Field – Beyond FictionPosted: January 21, 2015
For the second term, We were asked to choose a new module for Field (My previous had been ‘Kinetic Environments’ with Paul Granjon). The option I chose this time was ‘Beyond Fiction’ with Amelia Johnston.
After reading up on what kinds of things we might explore in the module, I was very keen to get a place on Beyond Fiction, and was very pleased to have managed to get it. As an aspiring illustrator, I am very exited about pushing the boundaries of my chosen profession and seeing how well my mind copes with being forced into new tangents of the subject I may not have thought of doing before.
On the first day, we listened to a talk by Amelia about the aims of the course, and examples of artists who may inspire us. Some examples she gave were Jamie Shovlin and Graham Rawle, who all went above and beyond just to push the boundaries of storytelling.
Graham Rawle was someone I’d heard of before – the creator of a book called ‘Woman’s World’, where he famously wrote an entire story using only cut out words from women’s magazines from the 1950’s. He found that, although he’d already written out the story normally, he had to change some words and phrases and adapt it a bit to be able to make it work using the women’s magazines. In a way, it improved the story, and gave it a different quality to it due to its slightly odd lingo.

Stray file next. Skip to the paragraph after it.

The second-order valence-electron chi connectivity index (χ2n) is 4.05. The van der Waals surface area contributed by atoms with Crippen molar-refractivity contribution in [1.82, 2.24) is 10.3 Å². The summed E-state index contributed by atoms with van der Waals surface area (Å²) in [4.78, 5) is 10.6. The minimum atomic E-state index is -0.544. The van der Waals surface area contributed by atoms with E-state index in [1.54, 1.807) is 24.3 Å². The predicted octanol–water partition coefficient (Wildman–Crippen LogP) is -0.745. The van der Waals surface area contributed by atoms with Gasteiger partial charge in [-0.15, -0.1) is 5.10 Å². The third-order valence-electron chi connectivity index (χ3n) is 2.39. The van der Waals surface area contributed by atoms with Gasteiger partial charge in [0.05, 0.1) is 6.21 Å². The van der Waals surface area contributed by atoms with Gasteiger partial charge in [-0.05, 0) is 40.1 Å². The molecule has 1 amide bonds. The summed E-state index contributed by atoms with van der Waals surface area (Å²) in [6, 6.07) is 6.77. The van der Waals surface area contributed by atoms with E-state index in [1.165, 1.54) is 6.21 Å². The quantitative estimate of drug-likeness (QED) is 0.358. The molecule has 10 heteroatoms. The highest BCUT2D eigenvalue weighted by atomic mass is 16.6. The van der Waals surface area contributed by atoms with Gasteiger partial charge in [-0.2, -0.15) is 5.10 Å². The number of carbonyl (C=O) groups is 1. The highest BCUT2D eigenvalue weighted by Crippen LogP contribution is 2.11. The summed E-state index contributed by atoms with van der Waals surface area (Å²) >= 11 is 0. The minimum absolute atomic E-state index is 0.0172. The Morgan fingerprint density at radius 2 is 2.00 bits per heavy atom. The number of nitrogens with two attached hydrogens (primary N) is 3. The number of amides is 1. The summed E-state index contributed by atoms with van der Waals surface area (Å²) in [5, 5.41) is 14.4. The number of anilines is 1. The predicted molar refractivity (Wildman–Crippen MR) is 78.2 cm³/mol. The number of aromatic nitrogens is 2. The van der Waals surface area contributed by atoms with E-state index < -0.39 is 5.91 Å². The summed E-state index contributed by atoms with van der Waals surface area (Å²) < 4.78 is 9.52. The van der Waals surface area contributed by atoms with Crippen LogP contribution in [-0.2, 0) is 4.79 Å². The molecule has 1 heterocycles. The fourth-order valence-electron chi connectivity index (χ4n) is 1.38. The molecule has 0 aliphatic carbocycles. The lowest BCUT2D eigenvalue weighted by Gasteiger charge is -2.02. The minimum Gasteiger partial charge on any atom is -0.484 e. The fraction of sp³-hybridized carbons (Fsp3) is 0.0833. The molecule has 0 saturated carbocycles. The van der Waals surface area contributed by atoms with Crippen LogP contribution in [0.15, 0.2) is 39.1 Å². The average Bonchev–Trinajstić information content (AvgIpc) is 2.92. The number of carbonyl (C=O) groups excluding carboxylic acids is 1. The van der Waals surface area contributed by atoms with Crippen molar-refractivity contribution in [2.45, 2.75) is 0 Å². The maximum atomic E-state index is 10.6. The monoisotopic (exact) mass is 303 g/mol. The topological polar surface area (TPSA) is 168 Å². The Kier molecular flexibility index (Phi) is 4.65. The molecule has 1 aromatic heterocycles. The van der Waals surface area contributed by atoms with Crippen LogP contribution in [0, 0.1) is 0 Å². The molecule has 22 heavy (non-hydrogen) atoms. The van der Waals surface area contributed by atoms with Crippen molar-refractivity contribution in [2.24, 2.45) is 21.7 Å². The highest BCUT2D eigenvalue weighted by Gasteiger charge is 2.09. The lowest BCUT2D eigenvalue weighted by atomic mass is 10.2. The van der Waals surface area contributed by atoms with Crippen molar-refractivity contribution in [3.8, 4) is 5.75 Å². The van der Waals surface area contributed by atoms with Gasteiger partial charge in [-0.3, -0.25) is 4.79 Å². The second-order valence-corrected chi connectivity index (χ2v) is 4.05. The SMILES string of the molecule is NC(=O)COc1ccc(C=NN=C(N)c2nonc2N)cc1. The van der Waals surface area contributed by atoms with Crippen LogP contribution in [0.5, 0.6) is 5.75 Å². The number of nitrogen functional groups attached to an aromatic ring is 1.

Jamie Shovlin, a British Conceptual artist, forged the archives of a 13 year old girl, who was an astounding artist and also wrote quite deep and disturbing stories in a childish, innocent way. Although this is only rumoured, it was said that Shovlin managed to convince Charles Saachi that this imaginary (and tragically deceased) girl existed, and because of this the archives were bought off him for the Saachi Gallery for £25,000.
After this interesting and thought provoking talk, we were given the task of going out and finding things on the ground that may have belonged to someone else, or something else, and create a story around it in our heads ready for display on Thursday. This proved to be quite a bit more difficult than I first thought, since you had to try to think outside the box a little more, with just two days to do it.